These handhelds predate the days of iOS and Android and were a true executive staple. No other device of the time could provide the suite of features it offered: messaging office counterparts, checking email at a moment’s notice, and of course, making calls.
How times have changed. Today, BlackBerry is in its death throes. Once an icon of the corporate world, this much-loved smartphone is now making its exit. According to a recent report, BlackBerry’s market share has fallen below one percent in the United States and close to zero percent in China. T-Mobile is no longer stocking the brand in its stores.
So, which device is going to step in to fill this void?
There are two key areas in which BlackBerry still excels: secure enterprise messaging and mobile device management. And even with the rising popularity of BYOD among iPhones and Android, it’s unlikely that Apple or Google will step into the corporate messaging world to same extent as BlackBerry has, in part due to the wild popularity of their consumer products.
But three large players remain: Lenovo, Microsoft and Samsung. And it’s the Windows Phone platform that seems poised to step into the enterprise gap vacated by BlackBerry. Exchange messaging, Lync, and ActiveSync go hand-in-hand with Windows Phone devices, as Microsoft looks to exploit its strong enterprise business profile into mobile (while perhaps pivoting from its mediocre consumer mobile business). And while Samsung is best known for its Android line, the company continues to make Windows Phones, leaving the potential for secure messaging across operating systems.
Lenovo is a key player in the business market with aspirations to enter the North American and European mobile arenas. But what operating system will their future devices run in these regions? In China, Lenovo smartphones have used Android, however, the operating system is an unlikely candidate in these other markets as the company will want its device’s operating system to bring unique value to those customers. One possibility would be to acquire BlackBerry in whole or in part to utilize the familiar OS. Jason Perlow of ZDNet, however, thinks this scenario is unlikely.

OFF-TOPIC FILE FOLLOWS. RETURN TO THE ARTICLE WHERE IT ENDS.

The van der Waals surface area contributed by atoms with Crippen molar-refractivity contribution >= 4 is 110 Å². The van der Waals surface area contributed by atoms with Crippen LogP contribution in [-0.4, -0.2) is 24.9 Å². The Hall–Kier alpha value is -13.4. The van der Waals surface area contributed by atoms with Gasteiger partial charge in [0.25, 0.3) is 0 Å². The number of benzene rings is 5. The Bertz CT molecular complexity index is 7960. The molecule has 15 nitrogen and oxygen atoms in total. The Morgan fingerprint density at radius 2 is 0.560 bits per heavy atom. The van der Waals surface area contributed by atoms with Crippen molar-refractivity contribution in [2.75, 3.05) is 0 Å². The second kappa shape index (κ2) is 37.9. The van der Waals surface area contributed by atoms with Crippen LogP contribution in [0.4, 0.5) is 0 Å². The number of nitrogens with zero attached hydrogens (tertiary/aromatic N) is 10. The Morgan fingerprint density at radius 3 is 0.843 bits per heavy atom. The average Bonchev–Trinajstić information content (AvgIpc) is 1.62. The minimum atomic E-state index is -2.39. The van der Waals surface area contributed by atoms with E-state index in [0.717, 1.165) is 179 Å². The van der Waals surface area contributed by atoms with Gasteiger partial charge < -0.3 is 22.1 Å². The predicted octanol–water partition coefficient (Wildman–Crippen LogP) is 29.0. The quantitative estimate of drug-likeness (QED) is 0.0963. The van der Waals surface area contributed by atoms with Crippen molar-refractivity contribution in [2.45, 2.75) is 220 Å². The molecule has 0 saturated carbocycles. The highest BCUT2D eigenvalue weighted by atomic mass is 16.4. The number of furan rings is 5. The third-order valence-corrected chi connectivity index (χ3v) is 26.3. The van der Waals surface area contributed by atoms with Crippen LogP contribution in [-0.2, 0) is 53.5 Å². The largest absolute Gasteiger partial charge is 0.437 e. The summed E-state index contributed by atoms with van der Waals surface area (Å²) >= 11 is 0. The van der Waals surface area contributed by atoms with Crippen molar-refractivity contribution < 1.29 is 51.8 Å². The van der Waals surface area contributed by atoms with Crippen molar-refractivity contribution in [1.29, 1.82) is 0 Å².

“QNX is a carrier-grade RTOS, and neither the Canadian nor the US governments will want that falling into the hands of a Chinese company,” Perlow writes. “The same can be said for BES and the BlackBerry NOCs, which will have too many data encryption export and data governance issues to allow a Chinese firm to possess those assets.”
Meanwhile, the “life after BlackBerry” question is about to become a reality. Since 2011, BlackBerry has eliminated more than 7,000 positions worldwide. The company has also retreated from its consumer business to focus on its enterprise product. This has been tough news for the company’s loyal fans. Some longtime BlackBerry fans have even indicated that they would spend thousands of dollars for the Q10 device. But 2013 was rough for BlackBerry, and 2014 is not showing signs of being any different.
“For someone who’s been using a BlackBerry for five years straight, the various tricks of the interface have become second nature,” wrote Russell Brandom for the Verge. This familiarity may provide at least a modicum of value for BlackBerry’s business assets, which may eventually lead to the company being acquired by a future or existing player in the mobile market.
Enterprise organizations may find themselves venturing into unfamiliar territory sooner rather than later. So who do you think will step into BlackBerry’s shoes? Leave your thoughts in the comments section below.
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